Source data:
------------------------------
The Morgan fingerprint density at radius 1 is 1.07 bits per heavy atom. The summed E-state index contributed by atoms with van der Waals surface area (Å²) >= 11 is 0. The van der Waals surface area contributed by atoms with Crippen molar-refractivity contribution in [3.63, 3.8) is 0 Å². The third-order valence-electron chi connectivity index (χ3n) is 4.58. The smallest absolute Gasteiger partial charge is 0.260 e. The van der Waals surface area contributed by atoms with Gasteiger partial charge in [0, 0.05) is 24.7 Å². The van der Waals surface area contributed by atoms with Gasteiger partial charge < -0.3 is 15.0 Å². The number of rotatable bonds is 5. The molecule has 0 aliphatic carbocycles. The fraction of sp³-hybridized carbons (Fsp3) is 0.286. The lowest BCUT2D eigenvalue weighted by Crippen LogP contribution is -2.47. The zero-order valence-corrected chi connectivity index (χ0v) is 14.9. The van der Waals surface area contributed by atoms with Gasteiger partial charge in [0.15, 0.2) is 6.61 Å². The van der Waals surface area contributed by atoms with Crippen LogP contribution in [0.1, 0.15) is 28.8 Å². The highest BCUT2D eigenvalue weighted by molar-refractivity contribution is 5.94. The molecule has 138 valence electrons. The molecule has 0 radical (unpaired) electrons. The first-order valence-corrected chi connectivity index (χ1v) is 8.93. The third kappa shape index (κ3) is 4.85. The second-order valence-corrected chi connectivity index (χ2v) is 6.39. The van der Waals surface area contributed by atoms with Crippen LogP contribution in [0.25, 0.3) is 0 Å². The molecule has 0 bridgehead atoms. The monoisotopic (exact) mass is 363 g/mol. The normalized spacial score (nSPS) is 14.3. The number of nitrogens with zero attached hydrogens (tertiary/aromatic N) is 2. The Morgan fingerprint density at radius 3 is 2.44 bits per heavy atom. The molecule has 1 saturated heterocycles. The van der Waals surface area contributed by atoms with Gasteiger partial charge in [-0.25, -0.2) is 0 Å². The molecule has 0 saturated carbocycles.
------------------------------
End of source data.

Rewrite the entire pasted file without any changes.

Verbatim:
The Morgan fingerprint density at radius 1 is 1.07 bits per heavy atom. The summed E-state index contributed by atoms with van der Waals surface area (Å²) >= 11 is 0. The van der Waals surface area contributed by atoms with Crippen molar-refractivity contribution in [3.63, 3.8) is 0 Å². The third-order valence-electron chi connectivity index (χ3n) is 4.58. The smallest absolute Gasteiger partial charge is 0.260 e. The van der Waals surface area contributed by atoms with Gasteiger partial charge in [0, 0.05) is 24.7 Å². The van der Waals surface area contributed by atoms with Gasteiger partial charge < -0.3 is 15.0 Å². The number of rotatable bonds is 5. The molecule has 0 aliphatic carbocycles. The fraction of sp³-hybridized carbons (Fsp3) is 0.286. The lowest BCUT2D eigenvalue weighted by Crippen LogP contribution is -2.47. The zero-order valence-corrected chi connectivity index (χ0v) is 14.9. The van der Waals surface area contributed by atoms with Gasteiger partial charge in [0.15, 0.2) is 6.61 Å². The van der Waals surface area contributed by atoms with Crippen LogP contribution in [0.1, 0.15) is 28.8 Å². The highest BCUT2D eigenvalue weighted by molar-refractivity contribution is 5.94. The molecule has 138 valence electrons. The molecule has 0 radical (unpaired) electrons. The first-order valence-corrected chi connectivity index (χ1v) is 8.93. The third kappa shape index (κ3) is 4.85. The second-order valence-corrected chi connectivity index (χ2v) is 6.39. The van der Waals surface area contributed by atoms with Crippen LogP contribution in [0.25, 0.3) is 0 Å². The molecule has 0 bridgehead atoms. The monoisotopic (exact) mass is 363 g/mol. The normalized spacial score (nSPS) is 14.3. The number of nitrogens with zero attached hydrogens (tertiary/aromatic N) is 2. The Morgan fingerprint density at radius 3 is 2.44 bits per heavy atom. The molecule has 1 saturated heterocycles. The van der Waals surface area contributed by atoms with Gasteiger partial charge in [-0.25, -0.2) is 0 Å². The molecule has 0 saturated carbocycles.